Diana De Leon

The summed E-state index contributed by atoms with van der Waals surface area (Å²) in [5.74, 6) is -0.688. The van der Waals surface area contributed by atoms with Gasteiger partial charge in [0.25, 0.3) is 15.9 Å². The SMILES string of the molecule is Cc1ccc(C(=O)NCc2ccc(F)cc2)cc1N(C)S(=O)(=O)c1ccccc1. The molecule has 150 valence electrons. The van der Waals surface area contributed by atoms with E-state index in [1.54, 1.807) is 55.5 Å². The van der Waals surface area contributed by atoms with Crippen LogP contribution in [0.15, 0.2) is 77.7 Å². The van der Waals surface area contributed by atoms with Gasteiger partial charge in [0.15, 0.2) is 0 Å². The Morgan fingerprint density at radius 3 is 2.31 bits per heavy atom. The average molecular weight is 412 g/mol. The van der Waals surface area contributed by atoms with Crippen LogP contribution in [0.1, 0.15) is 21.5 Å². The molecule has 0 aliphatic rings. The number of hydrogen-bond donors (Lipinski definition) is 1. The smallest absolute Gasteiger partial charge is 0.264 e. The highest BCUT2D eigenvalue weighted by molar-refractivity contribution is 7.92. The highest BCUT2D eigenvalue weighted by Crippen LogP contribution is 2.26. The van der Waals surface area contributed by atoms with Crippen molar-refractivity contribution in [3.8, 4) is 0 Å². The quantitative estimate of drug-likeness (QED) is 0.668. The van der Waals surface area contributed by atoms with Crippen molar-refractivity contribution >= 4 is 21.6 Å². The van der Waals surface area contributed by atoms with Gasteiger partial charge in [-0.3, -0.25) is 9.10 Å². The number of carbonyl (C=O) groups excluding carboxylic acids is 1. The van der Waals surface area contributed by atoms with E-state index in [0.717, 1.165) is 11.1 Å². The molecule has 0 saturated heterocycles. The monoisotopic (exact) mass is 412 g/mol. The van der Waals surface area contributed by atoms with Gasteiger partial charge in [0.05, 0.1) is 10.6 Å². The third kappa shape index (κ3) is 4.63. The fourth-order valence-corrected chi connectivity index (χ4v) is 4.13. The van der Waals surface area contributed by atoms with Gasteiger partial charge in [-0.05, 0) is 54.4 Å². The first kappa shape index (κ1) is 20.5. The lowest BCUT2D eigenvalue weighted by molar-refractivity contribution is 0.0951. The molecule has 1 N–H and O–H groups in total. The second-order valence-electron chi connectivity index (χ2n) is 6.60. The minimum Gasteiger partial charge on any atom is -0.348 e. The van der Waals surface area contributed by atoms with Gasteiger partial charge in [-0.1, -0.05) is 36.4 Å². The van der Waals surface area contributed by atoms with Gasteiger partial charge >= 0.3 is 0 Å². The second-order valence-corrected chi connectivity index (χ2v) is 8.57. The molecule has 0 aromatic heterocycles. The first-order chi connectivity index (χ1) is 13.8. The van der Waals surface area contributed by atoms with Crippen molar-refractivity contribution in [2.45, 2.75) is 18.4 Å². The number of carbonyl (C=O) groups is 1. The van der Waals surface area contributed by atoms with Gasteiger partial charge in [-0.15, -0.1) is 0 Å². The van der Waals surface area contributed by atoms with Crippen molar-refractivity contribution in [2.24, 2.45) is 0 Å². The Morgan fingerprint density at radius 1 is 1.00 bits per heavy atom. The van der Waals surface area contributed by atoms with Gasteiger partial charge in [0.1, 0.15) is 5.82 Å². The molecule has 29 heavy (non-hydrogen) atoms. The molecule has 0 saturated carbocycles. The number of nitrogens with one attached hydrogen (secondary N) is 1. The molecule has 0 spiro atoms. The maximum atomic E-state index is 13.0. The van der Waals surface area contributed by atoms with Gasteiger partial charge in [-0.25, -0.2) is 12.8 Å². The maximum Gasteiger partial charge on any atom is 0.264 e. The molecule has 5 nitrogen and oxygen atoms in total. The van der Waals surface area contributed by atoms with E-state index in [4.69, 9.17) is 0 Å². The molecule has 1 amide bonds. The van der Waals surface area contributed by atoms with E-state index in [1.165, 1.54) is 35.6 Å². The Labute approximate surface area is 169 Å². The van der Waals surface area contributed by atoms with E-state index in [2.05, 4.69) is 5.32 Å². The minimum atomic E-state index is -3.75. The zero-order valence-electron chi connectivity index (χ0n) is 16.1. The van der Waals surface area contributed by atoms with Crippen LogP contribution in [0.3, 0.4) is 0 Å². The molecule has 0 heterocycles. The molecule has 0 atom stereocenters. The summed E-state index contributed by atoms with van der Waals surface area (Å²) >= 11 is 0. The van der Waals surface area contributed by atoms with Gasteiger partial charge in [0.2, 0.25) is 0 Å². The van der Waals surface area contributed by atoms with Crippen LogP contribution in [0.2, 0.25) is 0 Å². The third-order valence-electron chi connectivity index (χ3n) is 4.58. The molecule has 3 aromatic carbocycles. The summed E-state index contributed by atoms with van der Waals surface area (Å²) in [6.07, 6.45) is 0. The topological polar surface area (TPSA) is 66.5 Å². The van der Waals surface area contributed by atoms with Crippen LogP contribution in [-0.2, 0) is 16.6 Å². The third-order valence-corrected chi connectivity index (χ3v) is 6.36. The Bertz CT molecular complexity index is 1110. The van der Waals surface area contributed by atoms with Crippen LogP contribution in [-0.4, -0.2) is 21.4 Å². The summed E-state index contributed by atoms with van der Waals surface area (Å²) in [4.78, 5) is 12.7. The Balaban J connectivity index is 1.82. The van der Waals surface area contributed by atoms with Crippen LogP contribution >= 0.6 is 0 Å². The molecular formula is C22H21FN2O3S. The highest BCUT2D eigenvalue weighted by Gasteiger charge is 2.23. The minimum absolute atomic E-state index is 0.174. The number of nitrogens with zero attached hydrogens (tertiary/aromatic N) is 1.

A critical safeguard of the competitive process, Section 2 of the Sherman Antitrust Act prohibits unilateral conduct that results in the acquisition or maintenance of monopoly power. The Supreme Court in recent years has seemingly continued to defend monopoly power as “an important element of the free-market system,” but it has failed to provide clear instructions to guide lower courts in their analyses of Section 2 claims. This Article examines the state of Section 2 jurisprudence with an emphasis on lower federal courts, focusing on their interpretations of Supreme Court decisions dealing with unilateral refusals to deal and price squeezes. In 2003, the Court narrowed the scope of Section 2 liability on Verizon Communications, Inc. v. Law Offices of Curtis V. Trinko, LLP, suggesting that monopolists generally have no duty to continue dealing with rivals. In the years following the decision, lower federal courts have struggled to uniformly interpret and apply Trinko in their determinations of what conduct is unlawfully predatory or exclusionary under Section 2. Additionally, it has become clear that lower federal courts have adopted the Court’s desire to avoid overdeterrence, as their constructions have ultimately made it more difficult for private plaintiffs to win monopolization cases against dominant firms. This Article urges antitrust courts to adapt to a changing global economic climate and, in doing so, proposes four avenues for reform that range from theoretical to practical. In light of shrinking enforcement efforts and the increasing obstacles faced by private plaintiffs in federal courts, fundamental change is necessary to protect competition and consumers.

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